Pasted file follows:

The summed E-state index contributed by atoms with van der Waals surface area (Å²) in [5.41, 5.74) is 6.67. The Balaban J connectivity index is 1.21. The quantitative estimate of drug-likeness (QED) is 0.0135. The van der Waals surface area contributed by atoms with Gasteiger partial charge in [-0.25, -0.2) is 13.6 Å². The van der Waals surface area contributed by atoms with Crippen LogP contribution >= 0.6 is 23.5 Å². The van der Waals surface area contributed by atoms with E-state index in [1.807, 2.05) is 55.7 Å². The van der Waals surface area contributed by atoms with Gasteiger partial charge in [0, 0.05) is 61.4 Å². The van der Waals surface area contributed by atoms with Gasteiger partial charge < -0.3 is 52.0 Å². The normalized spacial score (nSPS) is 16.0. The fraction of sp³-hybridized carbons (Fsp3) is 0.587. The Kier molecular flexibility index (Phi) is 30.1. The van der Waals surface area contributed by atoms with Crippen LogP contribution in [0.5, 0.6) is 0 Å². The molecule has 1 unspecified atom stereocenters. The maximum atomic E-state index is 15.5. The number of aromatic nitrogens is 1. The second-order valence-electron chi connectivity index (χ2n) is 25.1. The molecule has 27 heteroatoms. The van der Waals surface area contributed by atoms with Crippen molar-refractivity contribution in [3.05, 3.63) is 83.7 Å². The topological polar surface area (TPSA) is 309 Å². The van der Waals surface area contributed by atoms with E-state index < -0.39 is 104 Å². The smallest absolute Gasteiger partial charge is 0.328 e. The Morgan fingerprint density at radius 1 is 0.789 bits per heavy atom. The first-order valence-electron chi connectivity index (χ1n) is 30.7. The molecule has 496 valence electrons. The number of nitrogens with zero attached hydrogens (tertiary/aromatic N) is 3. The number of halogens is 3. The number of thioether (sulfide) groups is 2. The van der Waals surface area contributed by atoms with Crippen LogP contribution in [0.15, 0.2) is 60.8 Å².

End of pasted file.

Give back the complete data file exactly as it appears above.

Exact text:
The summed E-state index contributed by atoms with van der Waals surface area (Å²) in [5.41, 5.74) is 6.67. The Balaban J connectivity index is 1.21. The quantitative estimate of drug-likeness (QED) is 0.0135. The van der Waals surface area contributed by atoms with Gasteiger partial charge in [-0.25, -0.2) is 13.6 Å². The van der Waals surface area contributed by atoms with Crippen LogP contribution >= 0.6 is 23.5 Å². The van der Waals surface area contributed by atoms with E-state index in [1.807, 2.05) is 55.7 Å². The van der Waals surface area contributed by atoms with Gasteiger partial charge in [0, 0.05) is 61.4 Å². The van der Waals surface area contributed by atoms with Gasteiger partial charge < -0.3 is 52.0 Å². The normalized spacial score (nSPS) is 16.0. The fraction of sp³-hybridized carbons (Fsp3) is 0.587. The Kier molecular flexibility index (Phi) is 30.1. The van der Waals surface area contributed by atoms with Crippen LogP contribution in [0.5, 0.6) is 0 Å². The molecule has 1 unspecified atom stereocenters. The maximum atomic E-state index is 15.5. The number of aromatic nitrogens is 1. The second-order valence-electron chi connectivity index (χ2n) is 25.1. The molecule has 27 heteroatoms. The van der Waals surface area contributed by atoms with Crippen molar-refractivity contribution in [3.05, 3.63) is 83.7 Å². The topological polar surface area (TPSA) is 309 Å². The van der Waals surface area contributed by atoms with E-state index < -0.39 is 104 Å². The smallest absolute Gasteiger partial charge is 0.328 e. The Morgan fingerprint density at radius 1 is 0.789 bits per heavy atom. The first-order valence-electron chi connectivity index (χ1n) is 30.7. The molecule has 496 valence electrons. The number of nitrogens with zero attached hydrogens (tertiary/aromatic N) is 3. The number of halogens is 3. The number of thioether (sulfide) groups is 2. The van der Waals surface area contributed by atoms with Crippen LogP contribution in [0.15, 0.2) is 60.8 Å².